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"At the end of the year, half of them passed. At the end of two years, 75 percent of them passed," Burks said.
Next, he went a step further, to see if participants could maintain tolerance without the daily powder. Those who passed the second test stopped using the powder, avoided eggs entirely for four to six weeks, then tried eating eggs again as they wished. Eleven of the 30 kids were able to do this with no problem.
The treatment worked for 10-year-old Nicholas Redmond of Huntersville, N.C., near Charlotte. Avoiding eggs has been "a huge problem," said his father, Chris Redmond. Now Nicholas has some egg nearly every day to maintain his tolerance, which his father finds terribly ironic.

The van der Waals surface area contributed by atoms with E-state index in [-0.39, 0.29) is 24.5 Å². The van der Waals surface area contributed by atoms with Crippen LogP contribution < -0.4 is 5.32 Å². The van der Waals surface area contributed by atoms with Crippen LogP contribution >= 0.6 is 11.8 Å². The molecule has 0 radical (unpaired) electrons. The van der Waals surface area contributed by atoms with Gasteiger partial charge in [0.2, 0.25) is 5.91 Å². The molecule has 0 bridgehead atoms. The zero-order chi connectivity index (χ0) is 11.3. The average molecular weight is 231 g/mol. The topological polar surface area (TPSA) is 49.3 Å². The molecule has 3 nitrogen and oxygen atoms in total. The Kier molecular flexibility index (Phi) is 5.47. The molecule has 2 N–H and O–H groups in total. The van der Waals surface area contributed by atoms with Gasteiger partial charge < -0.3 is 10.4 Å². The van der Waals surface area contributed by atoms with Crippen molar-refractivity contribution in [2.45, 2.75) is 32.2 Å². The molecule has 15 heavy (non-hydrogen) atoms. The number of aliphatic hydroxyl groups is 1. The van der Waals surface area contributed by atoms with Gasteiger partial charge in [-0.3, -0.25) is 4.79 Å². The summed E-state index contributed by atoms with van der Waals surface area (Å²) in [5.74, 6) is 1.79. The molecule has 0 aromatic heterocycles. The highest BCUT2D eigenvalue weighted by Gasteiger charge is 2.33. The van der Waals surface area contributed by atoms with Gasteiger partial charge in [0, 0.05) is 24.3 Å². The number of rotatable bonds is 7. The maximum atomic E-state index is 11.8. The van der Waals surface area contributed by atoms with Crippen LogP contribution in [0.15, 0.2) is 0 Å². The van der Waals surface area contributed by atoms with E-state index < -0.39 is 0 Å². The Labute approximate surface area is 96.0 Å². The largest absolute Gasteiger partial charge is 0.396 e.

"You spend 2 1/2 years avoiding eggs" and now have to make sure he gets some, Chris Redmond said.
Nicholas said the hardest part of his allergy was turning down birthday treats at school.
"I would say 'no thank you' and I had this little treat box with stuff filled for class parties," he said.
Now, "I can have eggs in cake and cookies" -- if they don't contain peanuts, he said. He's also allergic to those, and will start sensitization therapy for peanuts next month.
Copyright 2012 The Associated Press. All rights reserved. This material may not be published, broadcast, rewritten or redistributed.
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